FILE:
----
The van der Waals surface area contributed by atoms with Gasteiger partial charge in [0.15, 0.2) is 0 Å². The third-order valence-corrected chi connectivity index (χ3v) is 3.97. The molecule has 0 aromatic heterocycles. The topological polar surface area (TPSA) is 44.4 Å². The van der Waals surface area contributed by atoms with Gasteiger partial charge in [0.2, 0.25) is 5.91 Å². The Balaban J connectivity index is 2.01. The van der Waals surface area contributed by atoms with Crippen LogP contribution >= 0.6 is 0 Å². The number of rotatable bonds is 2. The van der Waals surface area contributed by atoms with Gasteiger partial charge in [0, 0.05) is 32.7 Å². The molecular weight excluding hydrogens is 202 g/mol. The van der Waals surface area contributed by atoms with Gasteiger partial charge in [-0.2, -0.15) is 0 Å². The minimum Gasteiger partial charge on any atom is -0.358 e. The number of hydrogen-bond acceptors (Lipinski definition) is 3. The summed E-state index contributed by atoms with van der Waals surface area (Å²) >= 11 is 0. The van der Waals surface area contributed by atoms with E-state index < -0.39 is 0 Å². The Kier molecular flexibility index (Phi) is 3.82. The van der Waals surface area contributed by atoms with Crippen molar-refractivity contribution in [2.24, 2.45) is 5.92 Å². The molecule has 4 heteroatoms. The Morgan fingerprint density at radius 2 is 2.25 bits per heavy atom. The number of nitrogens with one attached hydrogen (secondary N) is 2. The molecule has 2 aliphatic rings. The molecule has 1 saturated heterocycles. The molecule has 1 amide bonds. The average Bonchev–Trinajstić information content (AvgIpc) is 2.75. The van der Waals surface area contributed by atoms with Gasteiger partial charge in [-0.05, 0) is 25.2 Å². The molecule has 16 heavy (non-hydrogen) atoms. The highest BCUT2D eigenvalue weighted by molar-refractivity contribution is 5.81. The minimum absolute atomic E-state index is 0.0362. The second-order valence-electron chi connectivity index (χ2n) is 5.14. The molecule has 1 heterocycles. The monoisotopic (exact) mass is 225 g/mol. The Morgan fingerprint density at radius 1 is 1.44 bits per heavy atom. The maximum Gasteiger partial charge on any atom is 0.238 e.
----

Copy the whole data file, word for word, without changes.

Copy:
The van der Waals surface area contributed by atoms with Gasteiger partial charge in [0.15, 0.2) is 0 Å². The third-order valence-corrected chi connectivity index (χ3v) is 3.97. The molecule has 0 aromatic heterocycles. The topological polar surface area (TPSA) is 44.4 Å². The van der Waals surface area contributed by atoms with Gasteiger partial charge in [0.2, 0.25) is 5.91 Å². The Balaban J connectivity index is 2.01. The van der Waals surface area contributed by atoms with Crippen LogP contribution >= 0.6 is 0 Å². The number of rotatable bonds is 2. The van der Waals surface area contributed by atoms with Gasteiger partial charge in [0, 0.05) is 32.7 Å². The molecular weight excluding hydrogens is 202 g/mol. The van der Waals surface area contributed by atoms with Gasteiger partial charge in [-0.2, -0.15) is 0 Å². The minimum Gasteiger partial charge on any atom is -0.358 e. The number of hydrogen-bond acceptors (Lipinski definition) is 3. The summed E-state index contributed by atoms with van der Waals surface area (Å²) >= 11 is 0. The van der Waals surface area contributed by atoms with E-state index < -0.39 is 0 Å². The Kier molecular flexibility index (Phi) is 3.82. The van der Waals surface area contributed by atoms with Crippen molar-refractivity contribution in [2.24, 2.45) is 5.92 Å². The molecule has 4 heteroatoms. The Morgan fingerprint density at radius 2 is 2.25 bits per heavy atom. The number of nitrogens with one attached hydrogen (secondary N) is 2. The molecule has 2 aliphatic rings. The molecule has 1 saturated heterocycles. The molecule has 1 amide bonds. The average Bonchev–Trinajstić information content (AvgIpc) is 2.75. The van der Waals surface area contributed by atoms with Gasteiger partial charge in [-0.05, 0) is 25.2 Å². The molecule has 16 heavy (non-hydrogen) atoms. The highest BCUT2D eigenvalue weighted by molar-refractivity contribution is 5.81. The minimum absolute atomic E-state index is 0.0362. The second-order valence-electron chi connectivity index (χ2n) is 5.14. The molecule has 1 heterocycles. The monoisotopic (exact) mass is 225 g/mol. The Morgan fingerprint density at radius 1 is 1.44 bits per heavy atom. The maximum Gasteiger partial charge on any atom is 0.238 e.